“Racecards nationwide nearly always feature a worthy cause or two, while racecourses routinely host fundraising events, allocate space to merchandise stalls, and endorse the bucket collections that racegoers have come to expect. The British EBF has kindly gifted auction prizes that have helped the charity Racing to School fund a record growth in the participation of young people with our programmes.

“Racing to School’s racecourse activity days are all about learning. The importance of weights, distances and unravelling the meaning and purpose of crucial data are all on the day’s syllabus, wrapped up in the warmth of an explanation of the sport’s heritage. 

“The charity’s 40-strong school groups are taken on a journey as the race day builds and their feedback always points to watching races as the day’s highlight.”

“The child sees everything as a novelty; the child is always ‘drunk’. Nothing is more like what we call inspiration than the joy the child feels in drinking in shape and colour,” wrote Charles Baudelaire.

 “Through the generous and on-going support of the EBF, we can bring our young people – most of whom are meeting the sport for the first time – even closer to the action. Their kind donation of race sponsorships and the opportunity to star in winners’ presentations puts the charity’s beneficiaries at the centre of the triumph and celebrations.

“For a small charity to have the profile of a race title can often lead to new conversations and valuable connections. For our young people, the VIP feeling such support provides, and the generous welcome given to them by this exciting and colourful sport is indelible.”

RTS Weighed In

The British EBF is also committed to engaging with the local community and charities through participation in the Racing Together lead Community Day each year. The Jockey Club’s charity, Racing Welfare, is supported through two key events in the year: Mental Health Awareness Week and Racing Staff Week with races allocated to the charity during both weeks.

In 2013 the British EBF joined the Levy Board and Thoroughbred Breeders’ Association (TBA), establishing a coordinated approach to funding veterinary research via a Small Grants Scheme. Each year, a selection of research projects is put forward for consideration for the three organisations to fund either jointly or independently.  This collaboration is another example of how the British EBF has been increasing its racing industry engagement and has formed part of overall contributions in excess of £1.25million to equine veterinary research since the foundation of the EBF in 1983.

For more information about each of our charitable partners, please follow the links below:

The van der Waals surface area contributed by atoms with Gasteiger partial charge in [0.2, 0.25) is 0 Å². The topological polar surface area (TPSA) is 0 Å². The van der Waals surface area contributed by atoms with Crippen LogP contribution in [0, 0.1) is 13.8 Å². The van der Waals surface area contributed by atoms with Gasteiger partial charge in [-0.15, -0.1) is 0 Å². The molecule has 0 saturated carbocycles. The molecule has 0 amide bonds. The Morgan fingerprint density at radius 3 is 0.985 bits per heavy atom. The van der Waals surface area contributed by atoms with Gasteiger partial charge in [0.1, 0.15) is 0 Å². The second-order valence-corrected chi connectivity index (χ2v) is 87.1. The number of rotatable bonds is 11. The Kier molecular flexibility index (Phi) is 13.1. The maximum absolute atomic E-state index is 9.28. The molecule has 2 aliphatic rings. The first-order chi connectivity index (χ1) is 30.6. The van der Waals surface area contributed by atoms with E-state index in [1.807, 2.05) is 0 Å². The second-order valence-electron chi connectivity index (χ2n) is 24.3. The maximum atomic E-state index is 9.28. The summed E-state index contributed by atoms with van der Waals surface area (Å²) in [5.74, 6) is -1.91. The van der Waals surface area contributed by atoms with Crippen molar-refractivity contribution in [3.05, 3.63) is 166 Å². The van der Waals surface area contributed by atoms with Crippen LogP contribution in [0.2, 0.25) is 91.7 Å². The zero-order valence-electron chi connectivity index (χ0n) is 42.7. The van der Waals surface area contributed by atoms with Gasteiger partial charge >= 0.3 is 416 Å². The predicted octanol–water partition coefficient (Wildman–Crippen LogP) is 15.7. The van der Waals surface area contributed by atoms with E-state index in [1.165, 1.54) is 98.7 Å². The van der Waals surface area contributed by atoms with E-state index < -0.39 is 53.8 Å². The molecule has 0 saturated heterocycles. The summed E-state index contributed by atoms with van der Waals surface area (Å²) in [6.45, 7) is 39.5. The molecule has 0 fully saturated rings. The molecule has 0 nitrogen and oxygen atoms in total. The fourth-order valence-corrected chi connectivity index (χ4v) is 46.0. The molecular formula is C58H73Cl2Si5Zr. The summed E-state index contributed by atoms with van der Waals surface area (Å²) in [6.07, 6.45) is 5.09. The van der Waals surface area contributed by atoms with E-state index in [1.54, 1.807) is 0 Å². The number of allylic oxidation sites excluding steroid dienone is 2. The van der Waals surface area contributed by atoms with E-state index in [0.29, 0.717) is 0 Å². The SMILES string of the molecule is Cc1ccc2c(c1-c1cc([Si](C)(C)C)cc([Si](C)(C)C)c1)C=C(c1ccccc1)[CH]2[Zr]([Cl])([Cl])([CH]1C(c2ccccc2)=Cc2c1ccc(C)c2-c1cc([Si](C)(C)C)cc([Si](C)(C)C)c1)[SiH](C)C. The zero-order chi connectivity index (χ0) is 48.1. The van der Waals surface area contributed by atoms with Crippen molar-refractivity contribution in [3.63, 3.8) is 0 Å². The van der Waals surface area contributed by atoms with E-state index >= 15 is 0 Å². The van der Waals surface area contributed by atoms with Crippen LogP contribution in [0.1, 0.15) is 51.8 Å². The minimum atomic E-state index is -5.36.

Racing to School: http://www.racingtoschool.co.uk

Racing Welfare: https://racingwelfare.co.uk

 

 

British EBF Veterinary Research Support tops £1.25 million

Wed 22 Apr 2020

 

Recent veterinary research has been into alternative worming methods in youngstock

Recent veterinary research has been into alternative worming methods in young-stock

THE British European Breeders’ Fund (BEBF) is acknowledged as one of the most important contributors to racing’s prize money; with a total of £36,000,000 distributed over nearly 4 decades of existence. What may go unnoticed however, is our consistent support of veterinary research and, more recently, increased community engagement within racing. Over the next two weeks, we will be show-casing our work in both these areas.

To date, the British EBF has directly funded over £1,250,000 of equine veterinary research projects, in addition to our prize money allocations. More recently, the trustees have also lent regular support to both Racing Welfare and Racing to School (both official partners). Although the fund is precluded from making financial charitable donations, these unique partnerships mean the we can provide support in other ways.

Since 2000, the British EBF has wholly or partly funded veterinary research covering subjects as diverse as the Equine Genome Project and the identification of virulence factors associated with Rhodococcus. In recent years, the focus has been on research specifically relating to the breeding industry and has covered areas such as the effects of light and temperature on delayed ovulation and an extensive study in to potential alternatives to traditional parasite control in thoroughbred mares and young-stock.

Mindful of the challenges that modern Thoroughbred racing and breeding brings, in 2003, the trustees set up a contingency fund of £50,000 to finance research in the initial stages of an equine disease outbreak in GB.  The fund is ring-fenced and organisations requiring immediate help to combat a disease outbreak in the thoroughbred population are eligible apply.

Historically, annual grants were awarded to the Animal Health Trust (AHT), helping purchase vital equipment such as an MRI scanner and funding investigations into various areas of equine viral research.

Latterly, a significant amount of BEBF funding was utilised by the Bacteriology Department of the AHT in a ground-breaking project into Strangles (Equine Distemper).  Over 5 years from 2009, the department worked on a paper entitled “Breaking the Strangles Hold” with research leading to the decoding of the genome of the bacterium, Streptococcus Equi, that causes the disease. The team were able to develop an Elisa blood test to detect the presence of Strangles. Over 7,000 samples were tested in its first 6 years; vastly reducing the spread and incidence of the disease by providing a means of testing horses prior to movement between geographical sites, thereby reducing infection rates.

In 2013 the British EBF joined the Levy Board and Thoroughbred Breeders’ Association (TBA), establishing a co-ordinated approach to funding veterinary research via a Small Grants Scheme. Each year, a selection of research projects is put forward for consideration for the organisations to fund either jointly or independently.  This collaboration is an example of how the British EBF has been increasing its racing industry engagement.

From this combined approach, a three-year research project has been undertaken by Dr Laura Peachey at the Department of Veterinary Medicine at the University of Cambridge. The study investigates host – parasite interactions in horses to inform potential alternative treatments of parasitic infections to reduce the current reliance on chemical treatment, for example traditional worm pastes and powders.  This investigation was brought to a close in 2019 and work is underway to assess the available projects for 2020 and beyond.